2013-2014 Warren Center Fellowship Opportunities
The Warren Center will sponsor two fellowship programs in the 2013-2014 academic year: one for faculty members and one for Vanderbilt University graduate students.
The 2013-2014 Faculty Fellows Program will be co-directed by Vanessa Beasley (Associate Professor of Communication Studies) and Arleen Tuchman (Professor of History). The year-long interdisciplinary seminar is entitled "Diagnosis in Context: Culture, Politics, and the Construction of Meaning;" participants in the seminar will explore the types of work that medical diagnoses perform. Modern medicine typically defines diagnosis as the act of identifying or naming disease, with disease understood as a pathophysiological condition that produces characteristic symptoms and follows a predictable path. But such straightforward statements hide more than they reveal. Specifically, they leave unexplored the power of language and labels to create imagined boundaries between and among populations—boundaries that can affect the lived experience of disease and disability as well as the allocation of resources.
Both the act and the understanding of diagnosis invite interdisciplinary discussion about how, where, when, and why diagnostic meanings are made. Working at the intersections of medicine, culture, literature, and politics, scholars in the Warren Center Fellows Program will study the production of diagnoses, the various meanings ascribed to them across time and place, and the work they do for individuals and communities trying to navigate the elusive boundaries between health and disease. Seminar participants will represent a wide range of disciplines and will employ multiple methodologies to examine together the various uses, abuses, and meanings of diagnosis. These methodologies might include cross-cultural comparisons, historical analysis, literary and/or rhetorical criticism, disability studies, public policy studies, and medical and clinical research. The Warren Center will sponsor a Visiting Fellow with expertise in the area of study, in addition to selected members of the Vanderbilt faculty. Information regarding the internal and external application process can be obtained from the Warren Center or its website, www.vanderbilt.edu/rpw_center.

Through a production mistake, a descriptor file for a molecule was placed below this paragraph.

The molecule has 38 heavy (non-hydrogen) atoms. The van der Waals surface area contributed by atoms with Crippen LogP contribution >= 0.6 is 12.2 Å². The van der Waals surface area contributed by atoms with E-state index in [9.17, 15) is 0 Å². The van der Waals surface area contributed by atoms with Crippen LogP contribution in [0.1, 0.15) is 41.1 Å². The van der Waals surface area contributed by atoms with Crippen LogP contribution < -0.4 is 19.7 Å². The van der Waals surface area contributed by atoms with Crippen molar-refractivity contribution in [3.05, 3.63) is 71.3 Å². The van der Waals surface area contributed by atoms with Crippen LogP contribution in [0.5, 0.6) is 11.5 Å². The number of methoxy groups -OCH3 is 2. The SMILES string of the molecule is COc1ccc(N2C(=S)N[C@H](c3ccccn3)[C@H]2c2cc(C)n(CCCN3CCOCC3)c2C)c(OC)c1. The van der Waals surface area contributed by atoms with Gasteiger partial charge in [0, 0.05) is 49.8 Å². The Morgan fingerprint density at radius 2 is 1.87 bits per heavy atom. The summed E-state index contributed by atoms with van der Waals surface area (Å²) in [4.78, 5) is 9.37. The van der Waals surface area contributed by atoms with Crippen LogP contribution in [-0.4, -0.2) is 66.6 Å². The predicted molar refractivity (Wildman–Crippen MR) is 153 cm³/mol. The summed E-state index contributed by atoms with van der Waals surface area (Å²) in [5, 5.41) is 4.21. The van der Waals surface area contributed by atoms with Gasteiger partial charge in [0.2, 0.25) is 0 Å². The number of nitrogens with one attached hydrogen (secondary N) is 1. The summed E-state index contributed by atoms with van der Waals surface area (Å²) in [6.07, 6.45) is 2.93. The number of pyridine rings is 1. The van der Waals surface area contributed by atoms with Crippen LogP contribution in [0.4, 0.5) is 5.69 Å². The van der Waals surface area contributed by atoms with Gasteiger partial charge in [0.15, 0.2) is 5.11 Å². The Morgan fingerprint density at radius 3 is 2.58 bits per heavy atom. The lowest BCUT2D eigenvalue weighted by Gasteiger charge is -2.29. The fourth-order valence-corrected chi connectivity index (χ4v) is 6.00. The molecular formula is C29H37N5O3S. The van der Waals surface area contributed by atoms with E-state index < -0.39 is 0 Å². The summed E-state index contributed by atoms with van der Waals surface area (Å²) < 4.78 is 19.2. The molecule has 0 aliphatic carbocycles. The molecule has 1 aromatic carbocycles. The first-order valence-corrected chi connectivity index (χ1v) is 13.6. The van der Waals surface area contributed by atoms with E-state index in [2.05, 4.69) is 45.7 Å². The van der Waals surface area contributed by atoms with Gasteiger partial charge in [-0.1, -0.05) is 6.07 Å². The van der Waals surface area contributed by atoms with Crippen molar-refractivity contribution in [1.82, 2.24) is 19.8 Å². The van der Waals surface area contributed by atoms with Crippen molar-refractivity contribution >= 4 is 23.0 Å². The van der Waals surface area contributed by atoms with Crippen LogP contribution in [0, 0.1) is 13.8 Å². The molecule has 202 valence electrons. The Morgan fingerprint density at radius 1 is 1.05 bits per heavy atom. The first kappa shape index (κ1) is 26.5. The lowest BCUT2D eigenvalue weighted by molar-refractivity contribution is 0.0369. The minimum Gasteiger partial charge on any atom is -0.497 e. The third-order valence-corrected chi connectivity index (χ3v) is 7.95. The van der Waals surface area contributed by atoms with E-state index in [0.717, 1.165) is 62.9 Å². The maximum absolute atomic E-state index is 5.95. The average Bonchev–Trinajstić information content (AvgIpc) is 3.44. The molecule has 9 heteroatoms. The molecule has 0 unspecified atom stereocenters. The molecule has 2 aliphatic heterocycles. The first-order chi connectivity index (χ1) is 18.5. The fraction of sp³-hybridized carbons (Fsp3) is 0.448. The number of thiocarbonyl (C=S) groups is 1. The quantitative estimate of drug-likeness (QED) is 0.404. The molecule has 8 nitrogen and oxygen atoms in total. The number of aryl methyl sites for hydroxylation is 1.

The Warren Center will also sponsor an interdisciplinary year-long Graduate Student Fellows Program. Vanderbilt University graduate students in the traditional humanities departments or those whose work is of a humanistic nature are invited to apply for the seven dissertation-completion fellowships. The fellowship provides a stipend as well as a modest research fund. Students are not allowed to hold any other form of employment during the term of the fellowship. Graduate Student Fellows are expected to complete and defend their dissertations before the start of the next academic year. The Graduate Student Fellows will meet in weekly seminars at the Warren Center, giving presentations from their work to the seminar and discussing texts of common interest. The Warren Center will also arrange for a number of visiting speakers to meet with the seminar during the year to provide opportunities for discussion of issues pertinent to scholarly life, such as the art of writing, successful strategies for publication, funding opportunities, grant writing, and workshops on delivering academic presentations. Each Warren Center Graduate Student Fellow will give a public lecture in the spring term. Fellows will also be expected to be active participants in the life of the Warren Center during their fellowship year. Further information is available on the Warren Center's website.